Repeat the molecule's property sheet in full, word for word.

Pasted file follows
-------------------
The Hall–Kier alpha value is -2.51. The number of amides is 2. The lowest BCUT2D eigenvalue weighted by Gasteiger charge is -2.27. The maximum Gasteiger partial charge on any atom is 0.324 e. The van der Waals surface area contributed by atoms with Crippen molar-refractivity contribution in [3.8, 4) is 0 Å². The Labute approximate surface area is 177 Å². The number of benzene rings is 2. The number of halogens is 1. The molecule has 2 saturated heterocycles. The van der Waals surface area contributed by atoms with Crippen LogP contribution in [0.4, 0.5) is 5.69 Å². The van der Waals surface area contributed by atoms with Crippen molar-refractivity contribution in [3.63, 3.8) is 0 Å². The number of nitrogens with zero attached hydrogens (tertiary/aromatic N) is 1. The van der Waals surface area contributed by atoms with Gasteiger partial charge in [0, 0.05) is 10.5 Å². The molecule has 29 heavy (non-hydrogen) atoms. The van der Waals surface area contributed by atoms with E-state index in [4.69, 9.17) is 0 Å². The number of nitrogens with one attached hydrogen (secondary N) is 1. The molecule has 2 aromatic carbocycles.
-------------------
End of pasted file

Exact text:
The Hall–Kier alpha value is -2.51. The number of amides is 2. The lowest BCUT2D eigenvalue weighted by Gasteiger charge is -2.27. The maximum Gasteiger partial charge on any atom is 0.324 e. The van der Waals surface area contributed by atoms with Crippen molar-refractivity contribution in [3.8, 4) is 0 Å². The Labute approximate surface area is 177 Å². The number of benzene rings is 2. The number of halogens is 1. The molecule has 2 saturated heterocycles. The van der Waals surface area contributed by atoms with Crippen LogP contribution in [0.4, 0.5) is 5.69 Å². The van der Waals surface area contributed by atoms with Crippen molar-refractivity contribution in [3.63, 3.8) is 0 Å². The number of nitrogens with zero attached hydrogens (tertiary/aromatic N) is 1. The van der Waals surface area contributed by atoms with Gasteiger partial charge in [0, 0.05) is 10.5 Å². The molecule has 29 heavy (non-hydrogen) atoms. The van der Waals surface area contributed by atoms with E-state index in [4.69, 9.17) is 0 Å². The number of nitrogens with one attached hydrogen (secondary N) is 1. The molecule has 2 aromatic carbocycles.